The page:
In previous posts in this series, I talked about authors who are in the middle of a long, popular series who have left readers dangling for countless years between installments. I won't be too hard on those writers here, I promise. I can't imagine the pressure they feel that at times must reach the pinnacle of outright terror and could very definitely impact the quality of their writing. I would absolutely hate feeling like practically the whole world was waiting on me to deliver. Nothing about this scenario appeals to me, though authors who have gone through this situation have all the money and fame a writer could possibly ever wish for. Add to an already ponderous burden, what if readers are disappointed when the author finally provides series arc resolution with the final volume? If there are special types of hell for writers, that's one right there for sure.

I prefer to limit my story potential development as well as plan my series installments early enough (see my previous posts for specifics about these) with full-on outlines to be certain that each one is the highest quality I can manage and I'm sure even before I begin work on the project that I can finish the series in a satisfactory way.

I wrote my sci-fi series over the course of over 2 years and had numerous critique partners who helped me along the way. When I finally offered all four books to my publisher at once, they were all published in 2020 as close to back-to-back as editing allowed.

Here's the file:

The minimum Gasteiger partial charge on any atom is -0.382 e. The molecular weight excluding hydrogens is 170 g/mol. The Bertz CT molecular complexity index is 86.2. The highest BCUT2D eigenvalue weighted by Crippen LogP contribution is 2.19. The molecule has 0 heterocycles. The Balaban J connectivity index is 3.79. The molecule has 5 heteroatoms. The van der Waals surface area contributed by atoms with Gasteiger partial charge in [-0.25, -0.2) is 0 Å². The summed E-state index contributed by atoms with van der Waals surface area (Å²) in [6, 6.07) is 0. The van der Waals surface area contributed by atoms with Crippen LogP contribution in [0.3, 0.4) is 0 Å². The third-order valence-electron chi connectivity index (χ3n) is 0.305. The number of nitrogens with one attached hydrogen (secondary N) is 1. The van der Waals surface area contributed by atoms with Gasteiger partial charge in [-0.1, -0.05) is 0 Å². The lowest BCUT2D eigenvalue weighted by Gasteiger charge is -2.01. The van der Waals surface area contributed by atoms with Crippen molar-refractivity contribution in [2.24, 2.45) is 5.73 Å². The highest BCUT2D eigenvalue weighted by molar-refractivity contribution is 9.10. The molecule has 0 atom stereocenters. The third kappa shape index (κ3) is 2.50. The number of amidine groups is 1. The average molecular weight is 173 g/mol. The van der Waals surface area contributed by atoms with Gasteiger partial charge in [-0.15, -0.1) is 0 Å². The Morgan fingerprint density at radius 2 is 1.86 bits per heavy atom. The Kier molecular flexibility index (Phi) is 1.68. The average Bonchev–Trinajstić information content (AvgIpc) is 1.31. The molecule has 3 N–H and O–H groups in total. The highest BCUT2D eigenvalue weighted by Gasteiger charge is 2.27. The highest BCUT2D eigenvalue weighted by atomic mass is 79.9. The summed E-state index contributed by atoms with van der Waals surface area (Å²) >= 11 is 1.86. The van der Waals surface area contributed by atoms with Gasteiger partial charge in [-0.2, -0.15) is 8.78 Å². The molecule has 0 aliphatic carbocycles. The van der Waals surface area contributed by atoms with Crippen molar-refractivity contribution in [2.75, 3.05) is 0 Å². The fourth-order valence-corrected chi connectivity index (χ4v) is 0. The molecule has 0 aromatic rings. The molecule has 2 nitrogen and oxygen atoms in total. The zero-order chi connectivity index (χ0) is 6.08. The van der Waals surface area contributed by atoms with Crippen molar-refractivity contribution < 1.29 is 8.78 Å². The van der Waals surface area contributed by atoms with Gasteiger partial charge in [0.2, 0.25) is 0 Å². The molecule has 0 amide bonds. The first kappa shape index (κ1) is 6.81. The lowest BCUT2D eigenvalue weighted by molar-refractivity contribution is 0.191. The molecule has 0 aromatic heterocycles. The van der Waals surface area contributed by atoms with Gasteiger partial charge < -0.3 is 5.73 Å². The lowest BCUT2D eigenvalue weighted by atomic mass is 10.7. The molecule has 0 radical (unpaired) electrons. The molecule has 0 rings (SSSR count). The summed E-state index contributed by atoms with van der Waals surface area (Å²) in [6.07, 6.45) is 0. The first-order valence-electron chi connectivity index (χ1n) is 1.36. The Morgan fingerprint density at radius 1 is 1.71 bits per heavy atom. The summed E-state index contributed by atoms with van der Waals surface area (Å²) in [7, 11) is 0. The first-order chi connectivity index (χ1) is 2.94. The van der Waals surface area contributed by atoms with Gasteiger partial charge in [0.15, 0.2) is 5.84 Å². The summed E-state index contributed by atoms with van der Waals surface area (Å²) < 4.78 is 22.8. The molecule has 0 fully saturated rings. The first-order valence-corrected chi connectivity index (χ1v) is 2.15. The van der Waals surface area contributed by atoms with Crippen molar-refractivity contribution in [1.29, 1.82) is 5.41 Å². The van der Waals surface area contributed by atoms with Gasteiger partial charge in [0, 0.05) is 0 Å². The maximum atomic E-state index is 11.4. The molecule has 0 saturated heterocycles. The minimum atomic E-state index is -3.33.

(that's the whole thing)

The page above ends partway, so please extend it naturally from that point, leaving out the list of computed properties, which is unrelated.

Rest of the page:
In the illustration below of snippets from one 5-star review received for each book in my Arrow of Time Chronicles (all from the same reviewer), I demonstrate how story and series arcs and even release date timing work on readers in the ideal:

Book 1: "I was so invested in the characters I couldn't stop. Wiesner has a way of drawing the reader in against a pulse-pounding backdrop of impending war and intergalactic destruction."

Book 2: "Continues with the same energy and intrigue as Book 1. Just finished and have already bought Book 3. I MUST see how these characters resolve their dilemmas."

Book 3: “The suspense just keeps rising and building! I found myself invested more and more. When I got to the end, I almost screamed. Then I discovered there was a final book already available. Whew!"

Book 4: "Book 4 brought a satisfyingly suspenseful end. At the end of Book 3, I wanted--needed--an ending to this story of all the lives brought into my world. Whether sci-fi or romance fan, you will love this series with all its complex plotlines striving valiantly toward a common, triumphant end."

Next week, we'll talk about random surprises (including reader expectations that aren't always met) that I learned in the course of writing my first sci-fi series.

Happy writing!

Based on Writing the Overarching Series (or How I Sent a Clumsy Girl into Outer Space): 3D Fiction Fundamentals Collection by Karen S. Wiesner (release date TBA)

Karen Wiesner is an award-winning, multi-genre author of over 140 titles and 16 series, including the romantic science fiction series, ARROW OF TIME CHRONICLES